Juba — The United Nations Mission in South Sudan (UNMISS) has publicly admitted failure to detect attackers and provide early warning, the special representative of the UN Secretary General, Hilde Johnson, has told the UN radio in Juba.
UNMISS is mandated under Chapter Seven to carry out multiple roles in the new state including helping the government to maintain security through early warning mechanisms and protection of civilians at risk.
However, Hilde on Thursday told the Juba-headquartered UN radio that her organization could not detect the recent movement of rebels of David Yauyau who brutally massacred over 104 Lou-Nuer civilians and 14 SPLA soldiers in Walgak area of Akobo county.
UNMISS also could not track the movement of the attackers and their looted cattle back to Pibor County.
It is not the first time UNMISS failed to detect Murle attackers. When over 600 Lou-Nuer were attacked and killed by Murle heavily armed group in June 2012, UNMISS was also caught by surprise despite its patrolling helicopters that do regular surveillance in Jonglei's hot spots.
The failure by UNMISS to detect Murle attackers every time they attack Dinka Bor or Lou-Nuer has attracted fierce criticisms against the UN organisation by members from other communities in Jonglei, accusing it of bias.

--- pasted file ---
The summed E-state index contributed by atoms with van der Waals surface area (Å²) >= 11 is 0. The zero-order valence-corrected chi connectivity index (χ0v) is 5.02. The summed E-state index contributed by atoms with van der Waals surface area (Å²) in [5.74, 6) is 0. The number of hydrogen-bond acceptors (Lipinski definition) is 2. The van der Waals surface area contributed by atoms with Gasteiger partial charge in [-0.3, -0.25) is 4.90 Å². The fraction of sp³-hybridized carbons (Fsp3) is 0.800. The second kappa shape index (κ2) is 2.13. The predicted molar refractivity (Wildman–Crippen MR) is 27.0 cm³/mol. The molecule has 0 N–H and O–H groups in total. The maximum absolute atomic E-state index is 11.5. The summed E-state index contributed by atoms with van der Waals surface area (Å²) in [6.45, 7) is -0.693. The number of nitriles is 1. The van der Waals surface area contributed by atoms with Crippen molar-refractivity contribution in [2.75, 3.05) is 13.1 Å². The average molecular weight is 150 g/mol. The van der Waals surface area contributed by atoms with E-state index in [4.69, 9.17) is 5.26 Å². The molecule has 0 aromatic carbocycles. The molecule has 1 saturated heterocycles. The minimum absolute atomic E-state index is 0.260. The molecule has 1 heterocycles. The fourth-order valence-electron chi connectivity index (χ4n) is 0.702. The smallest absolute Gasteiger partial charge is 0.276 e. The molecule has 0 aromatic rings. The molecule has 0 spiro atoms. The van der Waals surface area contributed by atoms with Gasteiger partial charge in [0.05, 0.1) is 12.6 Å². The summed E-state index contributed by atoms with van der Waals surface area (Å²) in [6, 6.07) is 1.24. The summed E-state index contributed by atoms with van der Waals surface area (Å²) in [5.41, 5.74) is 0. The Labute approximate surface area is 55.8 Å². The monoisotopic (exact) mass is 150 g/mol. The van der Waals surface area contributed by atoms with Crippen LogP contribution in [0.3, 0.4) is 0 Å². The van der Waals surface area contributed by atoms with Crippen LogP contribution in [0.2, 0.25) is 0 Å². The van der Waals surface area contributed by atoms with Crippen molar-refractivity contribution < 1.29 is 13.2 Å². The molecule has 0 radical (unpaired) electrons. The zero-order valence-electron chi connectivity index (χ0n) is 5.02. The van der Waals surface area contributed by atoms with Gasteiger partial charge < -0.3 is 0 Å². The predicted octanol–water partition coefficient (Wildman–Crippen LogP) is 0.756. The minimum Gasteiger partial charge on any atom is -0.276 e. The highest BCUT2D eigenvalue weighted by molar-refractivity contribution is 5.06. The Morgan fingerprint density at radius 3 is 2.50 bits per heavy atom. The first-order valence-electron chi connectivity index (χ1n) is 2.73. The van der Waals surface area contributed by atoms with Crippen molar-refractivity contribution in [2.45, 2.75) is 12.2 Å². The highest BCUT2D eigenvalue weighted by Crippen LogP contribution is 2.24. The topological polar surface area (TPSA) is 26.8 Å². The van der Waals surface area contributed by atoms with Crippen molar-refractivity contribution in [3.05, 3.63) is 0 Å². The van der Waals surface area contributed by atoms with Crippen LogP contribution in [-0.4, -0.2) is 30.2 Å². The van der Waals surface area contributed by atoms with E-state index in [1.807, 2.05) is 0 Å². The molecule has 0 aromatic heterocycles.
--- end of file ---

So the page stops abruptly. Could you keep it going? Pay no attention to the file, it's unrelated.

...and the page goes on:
A student at the University of Juba from Lou-Nuer accused the UN of biased position towards Murle when it comes to the inter-communal conflicts in Jonglei.
"When the Lou-Nuer youth were moving to Pibor county to retaliate in December 2011, UNMISS immediately detected their movement and cried to the government to stop the attackers. But when Murle attack us, UNMISS pretends not to detect their movement," lamented the student who asked to remain unanimous.
"The UN is unreasonably siding with the minority Murle against Lou-Nuer majority in Jonglei without considering that the minority Murle are the aggressors and also disobey the government and have formed a rebellion as well," he continued.
The UN is also accused of exaggerating issues about Murle victims but keeping silent when other communities in Jonglei become the victims of Murle aggression.
Hilde explained the challenges her organisation faces including the tricky movement of some attackers such as Murle who move at night and in separate smaller columns only to converge at the point of the attack, unlike the Lou-Nuer who move in several thousands and could easily be detected.
She however said her organization will try its best to improve on early warning mechanisms and protect civilians.
South Sudan's government is likely to consider a military option during this dry season to contain the increasing rebellion in Pibor County as most of Murle youth have now joined the rebellion against the government.
Officials say rebel leader David Yauyau is under the direct influence of Khartoum and is only buying time in order to carry out intensive attacks against the government's positions during the coming wet season.